Follow Up By: David N. - Monday, Feb 28, 2005 at 18:15

Monday, Feb 28, 2005 at 18:15
Didn't the space shutttle suffer from that problem.....

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Reply By: Member - Banjo (SA) - Monday, Feb 28, 2005 at 08:42

Monday, Feb 28, 2005 at 08:42
Hmmmmmmm........I have a sound like a "whipper snipper" going hard , when my TD Jack 3.0 is under load (2000 rpm plus) - nothing at idle, or backing off - maybe I should be worried too ?
Sorry to hear about this calamity - a philosophical view on the costs of motoring is the only answer of course !
BOL.
AnswerID: 100447

Follow Up By: Savvas - Monday, Feb 28, 2005 at 16:17

Monday, Feb 28, 2005 at 16:17
Darian ... Reading this thread, I'd be worried if I were you.

Get it looked at !
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Reply By: fourstall2000 - Monday, Feb 28, 2005 at 09:46

Monday, Feb 28, 2005 at 09:46
Peteb2, How did I know that Truckster and others would make some useless and stupid response to your question.
However there are some who use this forum for sensible and informed debate.
My 3.0 litre was replaced under warranty 20,000 km ago,it has always had a buzz like a whipper snipper(good description this by others)when accelerating and decelerating under load, and I consider it to be the waste gate operating on the turbo.
Perhaps others can confirm this is the case.
You may find that your motor is Ok when you get round to checking it out (I hope so for your sake).
I am not aware of replaced motors failing in the piston area,but of course the Turbo is a fragile piece of equipment on any vehicle and not immune from failure from various conditions.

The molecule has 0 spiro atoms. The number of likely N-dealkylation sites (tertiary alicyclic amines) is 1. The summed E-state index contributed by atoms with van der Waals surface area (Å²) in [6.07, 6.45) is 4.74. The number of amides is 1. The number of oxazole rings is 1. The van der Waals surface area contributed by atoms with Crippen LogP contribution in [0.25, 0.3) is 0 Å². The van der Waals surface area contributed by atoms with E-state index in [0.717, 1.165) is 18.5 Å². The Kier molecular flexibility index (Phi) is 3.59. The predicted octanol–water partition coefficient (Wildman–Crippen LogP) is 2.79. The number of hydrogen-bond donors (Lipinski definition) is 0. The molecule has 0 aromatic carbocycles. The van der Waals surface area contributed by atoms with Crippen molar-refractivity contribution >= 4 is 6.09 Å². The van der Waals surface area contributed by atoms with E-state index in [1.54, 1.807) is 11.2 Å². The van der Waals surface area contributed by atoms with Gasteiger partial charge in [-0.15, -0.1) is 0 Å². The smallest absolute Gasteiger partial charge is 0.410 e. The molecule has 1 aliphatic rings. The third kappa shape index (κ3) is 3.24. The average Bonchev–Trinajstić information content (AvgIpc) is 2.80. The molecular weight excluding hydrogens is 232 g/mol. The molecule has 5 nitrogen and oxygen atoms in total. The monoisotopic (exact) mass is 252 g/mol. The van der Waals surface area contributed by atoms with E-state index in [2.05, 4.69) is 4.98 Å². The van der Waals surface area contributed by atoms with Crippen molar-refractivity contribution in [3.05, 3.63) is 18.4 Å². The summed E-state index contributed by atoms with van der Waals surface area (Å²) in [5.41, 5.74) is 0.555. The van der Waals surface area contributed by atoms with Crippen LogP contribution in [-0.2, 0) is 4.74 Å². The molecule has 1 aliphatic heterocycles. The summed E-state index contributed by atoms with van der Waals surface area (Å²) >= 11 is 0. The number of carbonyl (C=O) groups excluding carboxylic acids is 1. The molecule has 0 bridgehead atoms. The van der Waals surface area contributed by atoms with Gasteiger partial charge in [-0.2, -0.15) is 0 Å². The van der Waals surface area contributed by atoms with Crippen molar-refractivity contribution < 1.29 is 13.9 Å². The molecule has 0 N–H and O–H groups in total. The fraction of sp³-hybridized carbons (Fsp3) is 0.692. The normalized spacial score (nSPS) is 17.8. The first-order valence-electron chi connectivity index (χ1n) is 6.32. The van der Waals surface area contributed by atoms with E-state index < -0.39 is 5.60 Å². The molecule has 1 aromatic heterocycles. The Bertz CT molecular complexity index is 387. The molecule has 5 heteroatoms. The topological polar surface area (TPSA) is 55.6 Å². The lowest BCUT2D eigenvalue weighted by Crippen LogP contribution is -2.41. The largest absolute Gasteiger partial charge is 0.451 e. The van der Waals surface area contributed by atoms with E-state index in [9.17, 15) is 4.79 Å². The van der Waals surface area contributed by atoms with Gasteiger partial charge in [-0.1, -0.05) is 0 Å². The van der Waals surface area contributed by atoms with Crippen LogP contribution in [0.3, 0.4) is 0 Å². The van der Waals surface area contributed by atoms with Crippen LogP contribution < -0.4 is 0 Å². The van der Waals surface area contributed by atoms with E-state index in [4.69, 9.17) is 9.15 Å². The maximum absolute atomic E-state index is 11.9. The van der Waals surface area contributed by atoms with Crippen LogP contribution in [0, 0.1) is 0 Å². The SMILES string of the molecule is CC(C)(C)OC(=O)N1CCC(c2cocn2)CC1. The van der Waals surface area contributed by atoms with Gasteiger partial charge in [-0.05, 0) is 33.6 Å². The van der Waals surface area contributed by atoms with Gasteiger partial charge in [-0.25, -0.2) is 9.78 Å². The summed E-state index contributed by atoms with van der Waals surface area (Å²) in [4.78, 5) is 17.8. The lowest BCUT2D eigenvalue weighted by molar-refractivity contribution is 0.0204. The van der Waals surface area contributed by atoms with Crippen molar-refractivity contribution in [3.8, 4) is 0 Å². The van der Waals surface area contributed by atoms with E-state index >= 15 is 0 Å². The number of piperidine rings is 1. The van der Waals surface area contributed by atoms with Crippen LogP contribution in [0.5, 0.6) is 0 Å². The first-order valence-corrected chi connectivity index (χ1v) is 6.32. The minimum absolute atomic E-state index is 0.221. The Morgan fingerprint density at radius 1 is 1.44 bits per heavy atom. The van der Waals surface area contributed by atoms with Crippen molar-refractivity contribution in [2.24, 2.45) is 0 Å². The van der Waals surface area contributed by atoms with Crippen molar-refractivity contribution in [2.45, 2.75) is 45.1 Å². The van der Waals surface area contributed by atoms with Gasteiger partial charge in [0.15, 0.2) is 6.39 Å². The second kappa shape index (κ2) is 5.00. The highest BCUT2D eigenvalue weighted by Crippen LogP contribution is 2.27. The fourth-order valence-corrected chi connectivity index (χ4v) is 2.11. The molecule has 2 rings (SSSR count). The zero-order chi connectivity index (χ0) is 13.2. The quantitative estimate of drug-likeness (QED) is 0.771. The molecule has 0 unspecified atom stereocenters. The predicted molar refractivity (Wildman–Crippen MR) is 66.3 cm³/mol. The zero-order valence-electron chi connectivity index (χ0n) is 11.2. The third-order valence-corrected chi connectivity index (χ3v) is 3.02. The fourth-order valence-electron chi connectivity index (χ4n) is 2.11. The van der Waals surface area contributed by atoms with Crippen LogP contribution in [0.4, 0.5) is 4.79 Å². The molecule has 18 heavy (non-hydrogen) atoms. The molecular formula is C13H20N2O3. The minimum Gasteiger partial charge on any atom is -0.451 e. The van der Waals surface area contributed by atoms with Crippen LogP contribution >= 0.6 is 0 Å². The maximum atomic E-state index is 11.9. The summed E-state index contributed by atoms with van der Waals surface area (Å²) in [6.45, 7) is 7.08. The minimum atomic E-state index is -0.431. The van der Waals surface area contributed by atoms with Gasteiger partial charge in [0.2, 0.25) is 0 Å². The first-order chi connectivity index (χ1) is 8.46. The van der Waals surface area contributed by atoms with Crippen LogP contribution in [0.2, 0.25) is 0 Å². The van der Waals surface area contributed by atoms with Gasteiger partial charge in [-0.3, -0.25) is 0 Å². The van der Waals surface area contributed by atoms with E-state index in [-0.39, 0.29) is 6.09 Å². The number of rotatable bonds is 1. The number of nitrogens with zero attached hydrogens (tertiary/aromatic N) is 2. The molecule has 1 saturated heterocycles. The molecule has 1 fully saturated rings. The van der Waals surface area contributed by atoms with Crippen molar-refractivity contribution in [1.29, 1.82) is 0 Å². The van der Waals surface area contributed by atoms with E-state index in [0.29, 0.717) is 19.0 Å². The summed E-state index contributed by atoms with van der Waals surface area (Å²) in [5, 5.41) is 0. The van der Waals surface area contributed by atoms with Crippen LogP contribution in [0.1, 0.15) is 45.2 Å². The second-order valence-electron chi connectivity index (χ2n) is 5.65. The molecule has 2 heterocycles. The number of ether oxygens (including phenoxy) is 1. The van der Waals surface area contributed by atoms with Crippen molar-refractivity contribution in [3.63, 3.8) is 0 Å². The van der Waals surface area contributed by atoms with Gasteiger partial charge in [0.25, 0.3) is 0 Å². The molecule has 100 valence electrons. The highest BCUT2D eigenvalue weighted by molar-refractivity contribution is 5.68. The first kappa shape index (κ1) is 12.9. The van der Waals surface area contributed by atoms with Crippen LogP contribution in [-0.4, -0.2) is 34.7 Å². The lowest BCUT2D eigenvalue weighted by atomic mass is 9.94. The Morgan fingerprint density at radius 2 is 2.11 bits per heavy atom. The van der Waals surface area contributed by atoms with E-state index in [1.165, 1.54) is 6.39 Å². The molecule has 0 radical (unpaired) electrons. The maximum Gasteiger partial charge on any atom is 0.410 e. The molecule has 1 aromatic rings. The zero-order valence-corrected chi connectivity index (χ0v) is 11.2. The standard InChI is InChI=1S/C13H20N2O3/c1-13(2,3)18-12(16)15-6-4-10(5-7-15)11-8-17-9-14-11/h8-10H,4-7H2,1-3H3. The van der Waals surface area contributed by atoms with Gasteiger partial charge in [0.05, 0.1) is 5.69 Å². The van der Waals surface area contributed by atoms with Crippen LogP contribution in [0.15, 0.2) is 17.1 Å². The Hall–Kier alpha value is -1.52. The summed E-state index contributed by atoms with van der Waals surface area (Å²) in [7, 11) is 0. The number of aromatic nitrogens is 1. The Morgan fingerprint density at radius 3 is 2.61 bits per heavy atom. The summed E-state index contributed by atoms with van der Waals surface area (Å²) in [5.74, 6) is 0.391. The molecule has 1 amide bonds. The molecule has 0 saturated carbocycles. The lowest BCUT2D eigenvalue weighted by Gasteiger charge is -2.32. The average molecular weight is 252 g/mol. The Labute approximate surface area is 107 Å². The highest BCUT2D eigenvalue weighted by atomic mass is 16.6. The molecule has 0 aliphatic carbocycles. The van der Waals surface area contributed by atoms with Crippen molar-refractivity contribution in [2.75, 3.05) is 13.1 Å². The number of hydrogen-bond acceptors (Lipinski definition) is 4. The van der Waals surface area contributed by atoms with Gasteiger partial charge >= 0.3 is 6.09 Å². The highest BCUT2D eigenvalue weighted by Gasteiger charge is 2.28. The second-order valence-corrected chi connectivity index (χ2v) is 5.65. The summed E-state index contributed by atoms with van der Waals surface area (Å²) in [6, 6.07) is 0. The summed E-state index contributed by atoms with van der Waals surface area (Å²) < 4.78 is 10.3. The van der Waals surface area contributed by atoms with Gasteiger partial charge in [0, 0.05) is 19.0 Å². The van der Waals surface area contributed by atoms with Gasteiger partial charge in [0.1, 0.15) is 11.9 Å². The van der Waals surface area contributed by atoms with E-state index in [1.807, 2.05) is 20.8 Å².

Regards
AnswerID: 100452

Follow Up By: 3.0turbob - Monday, Feb 28, 2005 at 10:24

Monday, Feb 28, 2005 at 10:24
fourstall2000,
Turbo doesn't have a wastegate, the impellor has variable vanes relative to rpm, therefore no need for wastegate.

Cheers
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FollowupID: 358609

Reply By: muzzimbidgie - Monday, Feb 28, 2005 at 12:44

Monday, Feb 28, 2005 at 12:44
OK you guys. It seems to me that all 3.0 patrol owners should put a piece of mesh in the piping somewhere, preferably after the intercooler, to try and stop any bits getting through.

And PeteB, another bloke on here who had a blown donk recons Nissan wanted 20 grand !!!!!!!!!!!!!!!!

BUT, I'd be gettin' on their case. It's Nissans choice to put a high pressure turbo on a little motor, so if the turbo craps itself and them damages the motor, Nissan should cough up.
AnswerID: 100480

Reply By: David N. - Monday, Feb 28, 2005 at 18:19

Monday, Feb 28, 2005 at 18:19
Seriously though, if the original donk failed at 40k and now another, it sounds like it may have been given a VERY hard time by it's former owner, eg: I have a friend with an early 3.0, untouched, and still running like clockwork with close to 200k on it last time I saw him (Christmas).

Good luck with your solution, very unfortunate indeed. I'd be looking at the turbo first, if regularly driven very hard without a cooldown it may well have died with those sort of klms from new. (IMHO They would NOT have replaced it with the donk.)